Almost 20 years ago to the day, I was working at Harmony House records on Woodward Avenue in Berkley, Michigan. At the time, I was a big fan of industrial music (e.g. Nine Inch Nails, Skinny Puppy, Front 242, Ministry). I remember seeing the Orbital 2 album in the promo bin and though I knew nothing about them, I decided to give it a shot. I was immediately struck by the complexity, beauty, sound design, and overall composition of the music. Orbital were the inspiration that guided me towards Detroit techno, house, electro, and ambient music in the early ’90s. Later that year I attended my first Plus 8/Richie Hawtin party, which transformed me for life.
For dB regulars, what is the one new thing you’d like to make sure they notice this year?
From a programmatic standpoint, we’ve increased the number of events this year from 34 to 55. Much of the growth has come in the way of afterhours, boat parties, and the OPTICAL A/V events, all of which are intimate, highly entertaining, and usually not on everyone’s radar. For the regulars, these are the events where the deepest connections tend to happen.
There’s a few other key partnerships this year that have really helped raise the bar. First, we’re going to be partnering with the legendary Do-Over party out of LA for our dB in the Park event. Though we can’t announce it yet, the lineup is stellar and it’s absolutely free. Next, we’re very excited to be hosting the Boiler Room at Decibel this year. Be sure to tune in Thursday and Friday 6 PM to 9 PM PST. Also, we’ve taken our long-standing relationship with Resident Advisor to the next level this year with six incredible events, including three dB + RA after hours at Re-Bar and three live RA Exchanges, which will be taking place as part of the dB Conference (Wednesday through Friday, 12 PM – 6 PM).
When we first met in the early ’90s, you were a grunge-loving highschooler. Tell me about your personal evolution to electronic music.
Monster Magnet for life! I’m still a rocker at heart and play guitar to this day. To be honest, I love all music, which is pretty obvious when you look at how eclectic this year’s lineup is (Erykah Badu, Orbital, Ariel Pink, DJ Shadow, Biosphere, MiMOSA, Monolake, Kimbra, Nils Frahm, and Carl Craig). I think Decibel might be the only festival on the planet that boasts that type of diversity, which I’m very proud of. As a musician, DJ, producer, and engineer, I tend to have a very unique perspective on sound as a whole and the ability it has to make people feel sad, happy, energetic, euphoric. What attracted me to electronic music early on was seemingly endless sonic possibilities you had at your disposal. This is why it drives me insane to hear so many EDM DJs and producers playing nearly identical sets, festival after festival. You’d think with all the tools we have out there people would be more inclined to experiment both in the studio and on the stage.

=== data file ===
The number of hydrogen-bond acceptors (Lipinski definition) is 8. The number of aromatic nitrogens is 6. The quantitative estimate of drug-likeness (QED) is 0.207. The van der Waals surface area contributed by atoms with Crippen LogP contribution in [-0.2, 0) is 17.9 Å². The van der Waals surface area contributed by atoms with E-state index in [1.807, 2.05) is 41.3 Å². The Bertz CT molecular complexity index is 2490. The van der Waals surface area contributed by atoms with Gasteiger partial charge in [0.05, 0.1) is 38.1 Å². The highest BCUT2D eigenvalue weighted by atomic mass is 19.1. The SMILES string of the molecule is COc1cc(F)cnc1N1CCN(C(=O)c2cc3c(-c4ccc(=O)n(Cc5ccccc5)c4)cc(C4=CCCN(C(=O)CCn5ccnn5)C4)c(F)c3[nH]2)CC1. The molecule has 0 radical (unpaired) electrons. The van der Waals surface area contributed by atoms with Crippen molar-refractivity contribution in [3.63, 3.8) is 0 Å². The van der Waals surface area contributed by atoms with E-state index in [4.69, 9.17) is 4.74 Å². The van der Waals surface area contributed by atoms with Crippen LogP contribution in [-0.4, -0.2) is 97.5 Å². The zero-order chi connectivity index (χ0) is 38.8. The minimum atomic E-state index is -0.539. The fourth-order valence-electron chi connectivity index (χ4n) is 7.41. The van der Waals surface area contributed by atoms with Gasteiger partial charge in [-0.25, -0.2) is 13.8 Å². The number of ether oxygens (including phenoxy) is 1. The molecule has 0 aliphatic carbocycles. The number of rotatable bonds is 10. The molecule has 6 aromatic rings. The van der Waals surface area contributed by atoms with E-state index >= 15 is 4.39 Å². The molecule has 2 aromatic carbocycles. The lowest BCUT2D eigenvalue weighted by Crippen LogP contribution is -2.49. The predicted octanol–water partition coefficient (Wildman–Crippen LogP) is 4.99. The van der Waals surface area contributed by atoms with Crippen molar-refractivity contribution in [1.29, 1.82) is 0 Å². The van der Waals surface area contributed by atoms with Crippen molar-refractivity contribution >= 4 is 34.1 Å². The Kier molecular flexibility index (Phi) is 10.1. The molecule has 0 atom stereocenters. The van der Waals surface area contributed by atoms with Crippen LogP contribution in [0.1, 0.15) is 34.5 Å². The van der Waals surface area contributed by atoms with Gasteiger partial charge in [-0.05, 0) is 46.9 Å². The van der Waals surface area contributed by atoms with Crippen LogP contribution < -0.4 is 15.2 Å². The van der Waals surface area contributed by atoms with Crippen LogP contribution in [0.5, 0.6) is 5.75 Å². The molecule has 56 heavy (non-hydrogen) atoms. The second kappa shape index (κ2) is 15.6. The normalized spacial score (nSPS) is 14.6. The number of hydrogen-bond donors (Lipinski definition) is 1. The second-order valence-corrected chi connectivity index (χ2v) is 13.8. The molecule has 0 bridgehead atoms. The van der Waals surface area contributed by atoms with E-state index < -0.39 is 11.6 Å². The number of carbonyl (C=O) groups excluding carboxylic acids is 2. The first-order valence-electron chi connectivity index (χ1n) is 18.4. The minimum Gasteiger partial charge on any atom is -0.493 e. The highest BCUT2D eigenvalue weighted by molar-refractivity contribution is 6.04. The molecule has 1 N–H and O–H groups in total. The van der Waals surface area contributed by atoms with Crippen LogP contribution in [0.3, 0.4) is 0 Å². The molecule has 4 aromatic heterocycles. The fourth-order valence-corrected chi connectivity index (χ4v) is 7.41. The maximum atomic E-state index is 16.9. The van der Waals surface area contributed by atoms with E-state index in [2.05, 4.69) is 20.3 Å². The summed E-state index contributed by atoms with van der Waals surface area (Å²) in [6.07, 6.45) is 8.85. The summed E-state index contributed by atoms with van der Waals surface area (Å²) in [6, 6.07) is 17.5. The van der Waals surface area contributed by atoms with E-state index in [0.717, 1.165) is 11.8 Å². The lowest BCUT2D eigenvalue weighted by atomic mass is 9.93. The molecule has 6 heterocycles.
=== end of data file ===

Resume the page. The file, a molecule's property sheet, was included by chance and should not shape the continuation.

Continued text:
The Conference portion of the festival seems to lean very heavily on producer-oriented seminars. Is that by design?
We’ve been hosting workshops from Ableton and Native Instruments going back to 2003. I remember people lugging out desktop computers! Seattle has a massive tech industry and consequentially a lot of electronic music producers. In the past, workshops have always drawn well and have given local producers a chance to interact, trade secrets, and learn from some of the top instructors on the planet. They’re always free, which for me is another aspect of the festival that defines who we are. We truly want people to come away from the dB Conference not only with skills to produce/DJ, but also with ideas on how to better market and distribute their music and art. I wish I had that type of interaction when I was starting out, and I don’t think that “music education” in schools really touches the tools needed to succeed. This year’s program is nearly three times the size of anything we’ve done prior, including a dozen workshops, eight panels, six live interviews, four keynotes, three lectures, and several demos. It’s quite massive and the topics are fascinating.
This is the ninth DB Fest. Are you already plotting the big 10 year? If so, what do you envision?
dB10 will be a landmark edition for sure. Our challenge today is that we are still predominantly a club-based festival, which I personally prefer to large outdoor festivals and crowds. However, we are looking at some park options for dB10. I’d only want to go that direction if we can keep it urban and somewhat personal for the audience. I think Movement does a good job of taking a large outdoor experience and transitioning that into evening afterhours events, which we do as well. The question is, who could we book that would draw that sort of crowd without losing the festival’s integrity? I can tell you that my short list of about a dozen artists would do just that. Hopefully we can find the funding to pull it off.